Terrestrial Services

MTM has experience in completing full-spectrum habitat assessments and species-specific surveys for numerous species, including state and federally endangered and threatened species. Our staff has documented a number of sensitive species via targeted surveys as well as incidental detections. Terrestrial services we provide include:

  • Wildlife Surveys
    • Threatened and Endangered Species Surveys
    • Presence/Absence Surveys
    • Avian Surveys
      • Auditory/Visual Point Counts
      • Nest Monitoring and Surveys
      • Raptor Nest Surveys
    • Bioacoustic Surveys for Birds, Terrestrial Wildlife, and Bats
    • eDNA Sampling for Terrestrial Species
    • Invertebrate Surveys
    • Herpetological (Reptile and Amphibian) Surveys
    • Pollinator Surveys
    • Population Estimates/Counts
  • Botanical Surveys/Inventories
    • Random Meander and Target Search Surveys
    • Desktop Review to Identify Potential Habitat for Rare Species
  • Habitat Assessments/Surveys for State, Federal, and Rare Plant/Animal Species
  • Biological Assessments
  • Specimen Collection and Identification
  • Impact Assessments
  • Post-impact Monitoring

What are Wildlife Surveys?
Wildlife Surveys include a more intensive look at the wildlife species that occur on a property or within a body of water. This is conducted using traditional methods, such as avian point counts, as well as advanced technology that can capture the presence of species visually, through audio, or through environmental DNA (eDNA) sampling.

What is eDNA Sampling?
Environmental DNA (“eDNA”) is genetic material shed by organisms in various ways including skin, feces, blood, spermatozoa, and eggs. These DNA fragments attach to non-living components in air, water, or sediments in the habitat of the target species/taxonomic group, which can then be sampled and analyzed via polymerase chain reaction (PCR) analysis to detect whether the target species (or a variety of animal groups) is present or absent.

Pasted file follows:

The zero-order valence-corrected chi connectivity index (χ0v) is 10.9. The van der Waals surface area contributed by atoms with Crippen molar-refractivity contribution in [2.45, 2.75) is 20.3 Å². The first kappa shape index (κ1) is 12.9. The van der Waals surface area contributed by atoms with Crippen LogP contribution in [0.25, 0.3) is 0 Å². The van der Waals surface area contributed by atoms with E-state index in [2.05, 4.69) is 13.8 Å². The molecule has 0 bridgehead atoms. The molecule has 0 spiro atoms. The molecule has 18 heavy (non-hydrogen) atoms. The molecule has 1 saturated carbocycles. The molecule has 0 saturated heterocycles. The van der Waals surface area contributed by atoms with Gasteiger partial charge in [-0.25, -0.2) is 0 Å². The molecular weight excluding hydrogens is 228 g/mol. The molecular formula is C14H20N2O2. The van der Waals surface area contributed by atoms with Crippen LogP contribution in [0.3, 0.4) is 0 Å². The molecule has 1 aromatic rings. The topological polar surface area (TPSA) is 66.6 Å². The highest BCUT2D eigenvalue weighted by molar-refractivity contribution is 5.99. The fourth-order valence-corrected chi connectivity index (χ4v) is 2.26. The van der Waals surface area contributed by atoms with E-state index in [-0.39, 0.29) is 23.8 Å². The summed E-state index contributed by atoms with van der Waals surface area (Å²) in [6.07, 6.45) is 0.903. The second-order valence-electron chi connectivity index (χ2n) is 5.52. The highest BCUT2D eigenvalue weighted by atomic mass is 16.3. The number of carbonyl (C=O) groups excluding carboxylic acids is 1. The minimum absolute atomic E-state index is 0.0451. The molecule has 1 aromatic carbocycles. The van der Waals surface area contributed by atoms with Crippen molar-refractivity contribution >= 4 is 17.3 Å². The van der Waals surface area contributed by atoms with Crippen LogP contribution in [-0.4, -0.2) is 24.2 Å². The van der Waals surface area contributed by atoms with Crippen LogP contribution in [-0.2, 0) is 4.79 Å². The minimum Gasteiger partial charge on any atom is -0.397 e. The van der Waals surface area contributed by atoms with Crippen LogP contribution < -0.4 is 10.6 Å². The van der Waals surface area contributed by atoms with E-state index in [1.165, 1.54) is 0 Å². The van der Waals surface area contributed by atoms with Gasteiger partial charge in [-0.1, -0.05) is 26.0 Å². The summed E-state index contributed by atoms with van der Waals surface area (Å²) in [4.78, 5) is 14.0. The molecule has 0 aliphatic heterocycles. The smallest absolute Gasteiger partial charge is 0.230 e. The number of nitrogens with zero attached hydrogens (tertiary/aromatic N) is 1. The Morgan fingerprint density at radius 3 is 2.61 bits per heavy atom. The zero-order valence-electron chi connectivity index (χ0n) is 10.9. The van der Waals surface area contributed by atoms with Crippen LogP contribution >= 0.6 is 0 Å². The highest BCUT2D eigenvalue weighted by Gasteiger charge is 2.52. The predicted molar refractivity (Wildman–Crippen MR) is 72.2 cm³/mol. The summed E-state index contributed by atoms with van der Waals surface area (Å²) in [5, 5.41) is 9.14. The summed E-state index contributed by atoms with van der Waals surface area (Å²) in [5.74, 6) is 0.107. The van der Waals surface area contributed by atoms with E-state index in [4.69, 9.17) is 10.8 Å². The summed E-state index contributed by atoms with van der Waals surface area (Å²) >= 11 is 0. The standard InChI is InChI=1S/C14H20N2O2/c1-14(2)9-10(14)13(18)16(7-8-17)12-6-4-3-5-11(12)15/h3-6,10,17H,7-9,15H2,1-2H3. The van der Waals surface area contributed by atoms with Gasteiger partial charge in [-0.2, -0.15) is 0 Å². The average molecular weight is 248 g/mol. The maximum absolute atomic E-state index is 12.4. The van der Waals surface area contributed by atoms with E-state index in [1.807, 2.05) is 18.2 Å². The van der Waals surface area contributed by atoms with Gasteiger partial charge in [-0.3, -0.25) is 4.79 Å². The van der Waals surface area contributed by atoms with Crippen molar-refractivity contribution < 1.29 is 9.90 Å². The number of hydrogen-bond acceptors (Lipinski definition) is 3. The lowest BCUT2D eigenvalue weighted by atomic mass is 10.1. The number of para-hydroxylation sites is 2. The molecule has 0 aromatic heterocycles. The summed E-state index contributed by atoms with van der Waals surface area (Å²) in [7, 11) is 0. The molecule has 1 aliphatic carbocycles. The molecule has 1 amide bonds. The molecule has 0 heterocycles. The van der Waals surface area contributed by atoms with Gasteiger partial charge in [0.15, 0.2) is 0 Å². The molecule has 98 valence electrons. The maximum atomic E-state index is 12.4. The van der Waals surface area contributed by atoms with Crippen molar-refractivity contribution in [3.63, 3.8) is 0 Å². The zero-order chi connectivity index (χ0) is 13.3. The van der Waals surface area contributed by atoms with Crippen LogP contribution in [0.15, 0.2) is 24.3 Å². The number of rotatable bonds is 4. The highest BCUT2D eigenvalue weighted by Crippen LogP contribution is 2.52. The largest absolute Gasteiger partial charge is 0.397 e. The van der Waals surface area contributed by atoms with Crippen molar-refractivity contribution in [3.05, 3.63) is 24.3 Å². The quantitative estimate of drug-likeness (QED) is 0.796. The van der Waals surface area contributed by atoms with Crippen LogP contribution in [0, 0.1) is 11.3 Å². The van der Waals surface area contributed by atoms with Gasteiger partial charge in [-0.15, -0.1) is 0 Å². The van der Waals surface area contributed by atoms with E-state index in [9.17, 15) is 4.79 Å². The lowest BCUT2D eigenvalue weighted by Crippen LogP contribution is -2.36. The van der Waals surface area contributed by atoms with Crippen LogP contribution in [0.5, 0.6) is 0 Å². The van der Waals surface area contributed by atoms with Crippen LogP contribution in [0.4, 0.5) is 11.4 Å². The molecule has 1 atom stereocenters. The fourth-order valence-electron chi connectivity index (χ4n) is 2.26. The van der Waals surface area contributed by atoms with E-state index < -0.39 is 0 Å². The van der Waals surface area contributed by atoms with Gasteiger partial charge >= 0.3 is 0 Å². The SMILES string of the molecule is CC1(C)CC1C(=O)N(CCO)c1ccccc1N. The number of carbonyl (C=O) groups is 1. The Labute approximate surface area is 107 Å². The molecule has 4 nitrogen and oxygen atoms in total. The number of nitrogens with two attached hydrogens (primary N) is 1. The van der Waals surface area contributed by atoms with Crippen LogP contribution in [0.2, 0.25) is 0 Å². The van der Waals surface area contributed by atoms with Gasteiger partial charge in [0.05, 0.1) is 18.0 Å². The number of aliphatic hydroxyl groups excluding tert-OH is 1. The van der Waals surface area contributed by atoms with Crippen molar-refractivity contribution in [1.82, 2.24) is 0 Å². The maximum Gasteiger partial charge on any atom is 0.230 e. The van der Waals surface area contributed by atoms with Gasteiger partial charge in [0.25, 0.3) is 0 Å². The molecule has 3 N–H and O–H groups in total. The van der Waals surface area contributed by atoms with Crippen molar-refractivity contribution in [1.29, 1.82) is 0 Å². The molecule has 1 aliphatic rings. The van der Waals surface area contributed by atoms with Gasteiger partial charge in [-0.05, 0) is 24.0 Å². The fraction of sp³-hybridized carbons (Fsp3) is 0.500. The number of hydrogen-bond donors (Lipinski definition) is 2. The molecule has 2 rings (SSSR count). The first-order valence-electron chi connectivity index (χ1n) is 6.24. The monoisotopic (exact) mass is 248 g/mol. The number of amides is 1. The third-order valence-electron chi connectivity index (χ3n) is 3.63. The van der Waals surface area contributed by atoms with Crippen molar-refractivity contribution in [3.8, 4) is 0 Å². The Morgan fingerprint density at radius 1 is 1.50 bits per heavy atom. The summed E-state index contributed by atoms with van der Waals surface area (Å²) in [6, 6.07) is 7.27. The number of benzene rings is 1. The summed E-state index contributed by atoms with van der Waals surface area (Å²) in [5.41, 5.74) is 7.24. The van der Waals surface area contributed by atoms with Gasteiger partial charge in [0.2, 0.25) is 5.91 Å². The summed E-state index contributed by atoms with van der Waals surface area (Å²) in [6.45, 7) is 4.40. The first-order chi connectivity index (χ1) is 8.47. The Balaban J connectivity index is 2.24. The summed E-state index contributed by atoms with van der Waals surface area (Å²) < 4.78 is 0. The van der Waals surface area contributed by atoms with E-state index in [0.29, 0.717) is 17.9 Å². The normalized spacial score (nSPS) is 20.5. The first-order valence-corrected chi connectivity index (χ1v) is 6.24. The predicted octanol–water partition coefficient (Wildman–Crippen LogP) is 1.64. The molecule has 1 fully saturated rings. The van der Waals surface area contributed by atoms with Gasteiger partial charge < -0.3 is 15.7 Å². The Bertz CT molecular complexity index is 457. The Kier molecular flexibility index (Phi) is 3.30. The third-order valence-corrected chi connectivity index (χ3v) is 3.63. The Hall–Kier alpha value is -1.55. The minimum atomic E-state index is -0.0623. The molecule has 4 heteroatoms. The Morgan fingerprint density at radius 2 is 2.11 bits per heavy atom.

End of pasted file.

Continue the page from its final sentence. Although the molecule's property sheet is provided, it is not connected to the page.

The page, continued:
How is this beneficial?
Wildlife Surveys better document the existing species located on the property, including high priority, threatened, or endangered species, supporting the conservation purpose of the property. For example, if elusive species are caught on camera or audio recorder, this information may be used to further document and defend the existing conservation values of a conservation easement property. These reports can also serve as a tool for landowners to learn more about their property.

What is included in a Wildlife Survey?
Each project would be catered to the project, the property, and the landowner’s goals. When determining what methods should be utilized, a number of factors are involved including the project goals, timeline, and budget.

The report would include a significant amount of fieldwork using some or all of the following techniques.

  • Wildlife Camera Monitoring
  • Ultrasonic Bat Recorders
  • Acoustic Wildlife Recorders for Birds and other Terrestrial species
  • Avian Point Counts
  • Stream Surveys
  • Drift Fence Surveys for amphibians, reptiles, and/or small mammals
  • Small Mammal/Herpetofauna Trapping
  • Data Analysis

Sampling varies by project but an average property may require 1-4 samplings per year (Spring, Summer, Fall, or Winter), depending upon the project goals. However, additional options are reviewed and considered in order to meet the objectives of the project.

Depending upon the project timeline, we are also able to launch recorders and/or conduct additional site visits during key times, such as during peak migration, to fully capture what species are utilizing a property or habitat. For example, if an endangered species utilizes the property during the spring, sampling would occur during that time. When targeting a specific species or taxonomic groups using eDNA sampling, the precise sampling time, such as during peak breeding/spawning, would be identified before the project commences.

Once the fieldwork is complete, it takes a few weeks to months to process all of the data. We utilize advanced software that helps sort and group the recordings, but a significant amount of time is still required for identification of all of the calls, as there are an abundance of calls per recording. On an average property, a single recorder may have approximately 10 thousand calls from 5 days of sampling. For eDNA sampling, where applicable, the DNA samples are processed by independent laboratories so processing times may vary depending on any existing backlog.

The report will contain information including:

  • Background of project
  • Habitats
  • Sampling methods and techniques
  • Observation tables and charts
  • Threatened and endangered species
  • Maps
  • Photos and audio files
  • Tables from government entities
  • Impacts to Conservation Values on protected lands, if applicable

The client will receive a digital copy of the report and a USB drive that contains:

  • Digital version of the report
  • A selection of the game camera photos, noting the species identified
  • A selection of digital audio files including relevant data generated by software used in conjunction with the audio equipment
  • Copy of lab results from eDNA sampling, if applicable